Dog Training – What Works, And What Doesn't
By Michele Welton. Copyright © 2000-2016
Many dog training methods are based on what makes the OWNER feel good, rather than on what actually makes sense to the DOG. For example....
"Positive only" dog training has become popular nowadays.
With "positive only" dog training, you bribe your dog to do something with food or a toy. If he does the desired behavior, he receives the reward.
"Positive only" dog training often includes a clicker device – a little metal tab that makes a clicking sound when pressed with your thumb. Clicker training is a form of "conditioning." You click at the precise instant your dog is doing some desired behavior, then immediately give a treat. The dog learns that whenever he hears the clicking sound, whatever behavior he was doing at that instant will bring him food.
The problem with "positive only" dog training
Positive-only dog training and clicker training work well for teaching fun things – like tricks – where it really doesn't matter whether your dog obeys or not. If you tell him to shake hands or roll over and he doesn't do it, who cares?
But for teaching your dog to come when called in the presence of temptations or distractions.... for teaching your dog to stand quietly while his teeth are brushed or his coat is groomed.... for teaching your dog to act politely toward strangers and other animals....
....and for teaching your dog all the other behaviors you want a well-behaved family dog to do (or not do!).... positive-only dog training is less effective.
Think about it. What happens when you want your dog to stop chasing a cat and come to you – but at that particular moment he's not hungry and would rather chase the cat rather than munch on a biscuit?
Owners who rely on positive-only dog training are stuck whenever their dog "isn't in the mood" to do something.
An old trainer once said that if a dog really wants to chase a cat, he will chase it "regardless of biscuits showering upon him like manna from heaven."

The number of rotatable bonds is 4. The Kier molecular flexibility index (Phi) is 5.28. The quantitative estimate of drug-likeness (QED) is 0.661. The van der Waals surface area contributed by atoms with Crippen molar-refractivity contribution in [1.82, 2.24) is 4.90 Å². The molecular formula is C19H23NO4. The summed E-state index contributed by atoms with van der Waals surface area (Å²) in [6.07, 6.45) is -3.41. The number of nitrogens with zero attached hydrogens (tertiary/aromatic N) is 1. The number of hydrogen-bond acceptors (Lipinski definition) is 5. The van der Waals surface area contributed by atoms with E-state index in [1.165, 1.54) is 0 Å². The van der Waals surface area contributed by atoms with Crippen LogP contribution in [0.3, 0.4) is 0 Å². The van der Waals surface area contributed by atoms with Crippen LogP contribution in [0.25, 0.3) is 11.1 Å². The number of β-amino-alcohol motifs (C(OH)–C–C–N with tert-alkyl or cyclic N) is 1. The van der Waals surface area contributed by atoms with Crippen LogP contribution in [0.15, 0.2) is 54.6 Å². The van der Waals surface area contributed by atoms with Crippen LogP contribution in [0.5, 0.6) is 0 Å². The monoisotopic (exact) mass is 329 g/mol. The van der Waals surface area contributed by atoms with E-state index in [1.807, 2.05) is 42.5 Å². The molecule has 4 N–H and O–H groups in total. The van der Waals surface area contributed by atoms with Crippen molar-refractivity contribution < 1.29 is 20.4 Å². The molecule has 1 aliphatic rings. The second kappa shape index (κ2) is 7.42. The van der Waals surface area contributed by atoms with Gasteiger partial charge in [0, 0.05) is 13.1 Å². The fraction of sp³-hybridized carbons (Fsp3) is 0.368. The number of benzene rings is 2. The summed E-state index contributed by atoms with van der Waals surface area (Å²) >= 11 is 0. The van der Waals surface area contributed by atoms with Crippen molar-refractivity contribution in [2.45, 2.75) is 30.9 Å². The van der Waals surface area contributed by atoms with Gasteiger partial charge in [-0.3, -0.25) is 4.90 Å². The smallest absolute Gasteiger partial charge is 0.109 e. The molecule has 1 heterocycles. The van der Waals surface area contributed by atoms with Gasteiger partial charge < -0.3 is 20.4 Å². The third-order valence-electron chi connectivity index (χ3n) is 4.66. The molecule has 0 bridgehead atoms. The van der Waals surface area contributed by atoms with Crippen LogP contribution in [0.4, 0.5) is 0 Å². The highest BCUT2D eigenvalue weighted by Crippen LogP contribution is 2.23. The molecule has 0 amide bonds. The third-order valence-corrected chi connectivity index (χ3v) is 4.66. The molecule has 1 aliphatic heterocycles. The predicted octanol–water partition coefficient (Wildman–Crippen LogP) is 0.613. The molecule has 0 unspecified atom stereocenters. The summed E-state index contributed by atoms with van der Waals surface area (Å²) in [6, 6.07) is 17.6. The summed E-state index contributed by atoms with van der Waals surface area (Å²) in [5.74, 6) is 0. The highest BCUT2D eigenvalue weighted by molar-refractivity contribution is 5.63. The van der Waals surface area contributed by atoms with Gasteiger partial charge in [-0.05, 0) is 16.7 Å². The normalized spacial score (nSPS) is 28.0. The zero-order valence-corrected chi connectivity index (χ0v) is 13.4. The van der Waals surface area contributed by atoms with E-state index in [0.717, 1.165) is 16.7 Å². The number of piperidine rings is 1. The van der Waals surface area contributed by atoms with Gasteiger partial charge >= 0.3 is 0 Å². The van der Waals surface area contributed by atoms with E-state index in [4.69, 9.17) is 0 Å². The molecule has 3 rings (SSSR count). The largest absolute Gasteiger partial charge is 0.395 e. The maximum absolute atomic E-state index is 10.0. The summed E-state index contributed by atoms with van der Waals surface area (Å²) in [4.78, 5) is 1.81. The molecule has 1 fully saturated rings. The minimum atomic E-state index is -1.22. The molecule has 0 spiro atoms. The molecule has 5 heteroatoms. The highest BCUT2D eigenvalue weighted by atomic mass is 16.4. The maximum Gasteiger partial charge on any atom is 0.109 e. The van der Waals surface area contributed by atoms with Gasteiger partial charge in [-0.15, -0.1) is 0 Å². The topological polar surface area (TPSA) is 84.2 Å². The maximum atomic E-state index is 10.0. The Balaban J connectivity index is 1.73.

Positive-only dog training does not teach your dog to respect you. And it is RESPECT that motivates a dog to be well-behaved even at times when he doesn't feel like it.
Why Respect Training makes more sense to dogs
Respect Training is a balanced philosophy of dog training. "Balanced" means both positive and negative consequences for one's behaviors.
Real life for all living creatures consists of learning from both positive and negative consequences.
- Positive consequences encourage us to repeat a behavior.
- Negative consequences discourage us from repeating a behavior.
For example, we hold the door open and someone says, "Thank you!" (positive), so we are likely to do it again. We take an extra-long lunch break and the boss docks our pay (negative), so we are less likely to do that again. We learn from both positive and negative consequences and behave accordingly.
So do dogs. When a puppy plays with his mother, if his style of play is reasonable, she responds in a positive manner. But if he gets too rough, she is quick to correct with a growl.
Does Puppy become depressed and never play with another dog again? Of course not. He is happy to play – only more gently.
Dogs learn best from balanced dog training, where their behaviors can result in positive OR negative consequences.
- Positive consequences means you reward desirable behaviors with praise, smiles, petting, games, and yes, treats.
- Negative consequences means you correct undesirable behaviors with your voice, your facial expression, your body language, your hands, or with the leash or collar. Now I don't mean hitting, yelling, choke collars, or shock collars. I can show you how to correct your dog without being harsh or hurtful.
By showing your dog both positive and negative consequences, he can make a conscious choice to do a behavior (or stop doing a behavior) – not only when he's in the mood for a reward/treat, but also when he might not care a hoot about the reward/treat but he still controls himself because he doesn't want a correction.
All of life works this way – "cause and effect."
And here's the best part....
When YOU become the arbiter of your dog's behaviors – the one who gets to say yea or nay about what he's allowed to do – your dog feels respectful toward you.
And once your dog respects you, he will listen to you. He will pay attention to you. He will do whatever you ask, and stop any misbehavior upon a single word from you.
You might like my article on Respect Training.
Or just follow the complete, step-by-step Respect Training program in my book, Teach Your Dog 100 English Words. You can download it and start reading immediately, or you can have the printed book mailed to you.